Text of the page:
Kilraine: “Well that’s the ongoing thing, an ongoing problem is that people do not want to sleep, particularly in one-night only hostels, basically because of robberty, drug-taking and aggression.

“A lot of these hostels are low-threshold hostels where they’re just trying to provide a roof for the night for people who might be taking drugs or who might be intoxicated. So. But this will cause problems and that’s basically what the issues are. Robbery is the big problem followed by drug-taking and aggression that they get in these hostels.

“There are moves now to make what they call Standard Temporary Accommodation – STAs – where people get six months. They get their own bed, that they can come and go…”

Carville: “Ok.”

Kilraine: “And they’re trying to get more and more of those facilities rolled out.”

Carville: “Ok. Well our thoughts with this poor man this morning. Thank you very much indeed, John Kilraine, our Dublin Correspondent.”

Dublin City Council have since released a statement, saying:

“An incident occurred yesterday, 14th January, 2020, involving a homeless man on the Grand Canal during a process where Waterways Ireland were removing tents that were placed in a precarious and dangerous location.

An individual was injured during the process and was taken to hospital. The Dublin Regional Homeless Executive is currently liaising with the hospital and every support is being provided.

Our thoughts are with the man at this time.

The Executive has been engaging with the individual for some time and accommodation remains available to him.

Every action that is taken by state services is taken in the interest of health and safety of those individuals experiencing homelessness.

The matter is currently being investigated by the Gardai and there will be no further comment.”

Waterways Ireland have released the following statement:

“Waterways Ireland and Dublin City Council/Dublin Regional Homeless Executive work in co-operation to remove tents along the canals in Dublin where they have become a public safety hazard.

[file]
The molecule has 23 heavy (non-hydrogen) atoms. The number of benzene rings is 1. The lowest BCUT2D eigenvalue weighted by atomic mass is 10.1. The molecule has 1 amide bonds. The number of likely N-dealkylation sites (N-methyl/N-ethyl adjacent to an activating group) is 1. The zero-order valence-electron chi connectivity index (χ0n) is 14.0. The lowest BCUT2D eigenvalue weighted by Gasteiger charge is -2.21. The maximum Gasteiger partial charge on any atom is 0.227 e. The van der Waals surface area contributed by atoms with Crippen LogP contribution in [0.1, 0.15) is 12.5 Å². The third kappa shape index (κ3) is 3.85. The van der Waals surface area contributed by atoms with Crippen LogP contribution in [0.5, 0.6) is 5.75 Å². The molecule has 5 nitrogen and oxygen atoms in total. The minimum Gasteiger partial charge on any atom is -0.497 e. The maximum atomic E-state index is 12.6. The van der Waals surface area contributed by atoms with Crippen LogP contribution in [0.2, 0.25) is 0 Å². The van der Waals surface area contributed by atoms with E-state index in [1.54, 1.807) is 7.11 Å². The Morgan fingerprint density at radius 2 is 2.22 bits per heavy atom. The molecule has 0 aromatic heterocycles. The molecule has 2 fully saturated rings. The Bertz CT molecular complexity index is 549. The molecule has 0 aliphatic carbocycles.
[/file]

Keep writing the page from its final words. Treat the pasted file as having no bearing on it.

“On the 14th January an incident occurred at Leeson Street, on the Grand Canal. Our thoughts are very much with the individual who was injured.

A Garda investigation has been launched and Waterways Ireland is co-operating fully. While that investigation is ongoing Waterways Ireland is obliged to not comment further.”

Meanwhile…

Last night, homeless charity Feed Our Homeless claimed that a homeless man had been found dead near the Leeson Street Bridge area along the Royal [sic] Canal.

The charity spoke of the man’s “mannerly” and “respectful” attitude shown towards the charity’s outreach team.

One media outlet reported that it had been confirmed the man’s remains were taken to the city morgue.

However media reports about this alleged death have since been deleted.

A Garda spokesman told Broadsheet:

“We received no reports of a death. There seems to have been some confusion in the media that seemed to suggest two separate incidents.”

Listen back to the Morning Ireland item in full here

EARLIER:

Last night.

Leeson Street Bridge, Dublin.

A man, reportedly in his 40s, was found dead next to a bench he had been sleeping on for at least two months.

Homeless charity Feed Our Homeless writes:

The management here at FOH [Feed Our Homeless] would like to send our condolances to the family and friends of the homeless man who lost his life to the streets on the Royal Canal earlier today.

This man was very manerly also very respectful towards all the FOH outreach team when we would engage with him each night offering him emergency supplies to get through the night.

Founder Chief Executive of the Feed Our Homeless charity Tony Walsh comments: “This is very sad to hear of another life lost to the streets this evening.

“There are far too many homeless sleeping rough on our streets at night in bitter cold conditions. A lot more must be done to help reduce the numbers of people who are experiencing homelessness and who are sleeping rough on our streets in unacceptable conditions.

“I’m calling on Dublin City Council also the relevant authorities to carry out a full overhaul of all state funded emergency hostels around the city and to ensure hostels are made safer at night to encourage people who are experiencing homelessness also who sleeping rough on the streets take up the emergency beds, as the streets are simply not a safe place to be sleeping.”

Feed Our Homeless (Facebook)

Homeless man found dead beside bench in Dublin he had slept on for over two months (The Irish Mirror)

152 thoughts on “At Leeson Street Bridge [Updated]

        1. $hifty

          “No…..it’s the blueshirts’ fault….even when it was the bears I knew it was the blueshirts….Leo must pay for this thing over which he had zero control or influence”

          /s

          Reply
          1. dav

            remind me who is in charge of the government?? I know it must be confusing given the lack of leadership shown over the past few years..

          2. Dr.Fart

            shifty thinks no one is responsible for anything. FG really like mouth breathers like shifty, who eat up and repeat what they’re told.

    1. Patrick Harding

      I have every sympathy for the homeless man who was seriously injured by an employee of Dublin City Council. Indeed I sympathise for the employee who caused the accident, I’m sure that person feels horrible over what happened.